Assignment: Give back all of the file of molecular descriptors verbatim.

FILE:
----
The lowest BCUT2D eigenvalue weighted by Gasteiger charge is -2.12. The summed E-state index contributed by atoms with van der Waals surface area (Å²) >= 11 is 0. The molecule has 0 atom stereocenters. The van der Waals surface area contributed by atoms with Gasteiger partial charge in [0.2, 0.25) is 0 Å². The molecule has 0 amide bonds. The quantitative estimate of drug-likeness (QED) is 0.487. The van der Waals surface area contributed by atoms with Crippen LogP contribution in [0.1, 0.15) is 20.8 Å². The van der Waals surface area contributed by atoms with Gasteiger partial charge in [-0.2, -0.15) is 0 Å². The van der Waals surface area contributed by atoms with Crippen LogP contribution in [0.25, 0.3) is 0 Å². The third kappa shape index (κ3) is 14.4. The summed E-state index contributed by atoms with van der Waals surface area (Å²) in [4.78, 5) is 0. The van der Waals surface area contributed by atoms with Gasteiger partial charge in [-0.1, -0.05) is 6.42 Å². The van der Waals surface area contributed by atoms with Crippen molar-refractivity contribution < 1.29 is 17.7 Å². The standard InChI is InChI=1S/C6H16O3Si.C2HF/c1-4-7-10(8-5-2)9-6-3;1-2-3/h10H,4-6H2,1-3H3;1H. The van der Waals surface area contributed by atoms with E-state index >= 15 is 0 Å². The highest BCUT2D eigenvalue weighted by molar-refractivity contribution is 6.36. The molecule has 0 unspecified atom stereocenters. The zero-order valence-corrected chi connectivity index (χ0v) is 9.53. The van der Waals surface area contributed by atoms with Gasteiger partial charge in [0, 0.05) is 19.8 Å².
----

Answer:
The lowest BCUT2D eigenvalue weighted by Gasteiger charge is -2.12. The summed E-state index contributed by atoms with van der Waals surface area (Å²) >= 11 is 0. The molecule has 0 atom stereocenters. The van der Waals surface area contributed by atoms with Gasteiger partial charge in [0.2, 0.25) is 0 Å². The molecule has 0 amide bonds. The quantitative estimate of drug-likeness (QED) is 0.487. The van der Waals surface area contributed by atoms with Crippen LogP contribution in [0.1, 0.15) is 20.8 Å². The van der Waals surface area contributed by atoms with Gasteiger partial charge in [-0.2, -0.15) is 0 Å². The van der Waals surface area contributed by atoms with Crippen LogP contribution in [0.25, 0.3) is 0 Å². The third kappa shape index (κ3) is 14.4. The summed E-state index contributed by atoms with van der Waals surface area (Å²) in [4.78, 5) is 0. The van der Waals surface area contributed by atoms with Gasteiger partial charge in [-0.1, -0.05) is 6.42 Å². The van der Waals surface area contributed by atoms with Crippen molar-refractivity contribution < 1.29 is 17.7 Å². The standard InChI is InChI=1S/C6H16O3Si.C2HF/c1-4-7-10(8-5-2)9-6-3;1-2-3/h10H,4-6H2,1-3H3;1H. The van der Waals surface area contributed by atoms with E-state index >= 15 is 0 Å². The highest BCUT2D eigenvalue weighted by molar-refractivity contribution is 6.36. The molecule has 0 unspecified atom stereocenters. The zero-order valence-corrected chi connectivity index (χ0v) is 9.53. The van der Waals surface area contributed by atoms with Gasteiger partial charge in [0, 0.05) is 19.8 Å².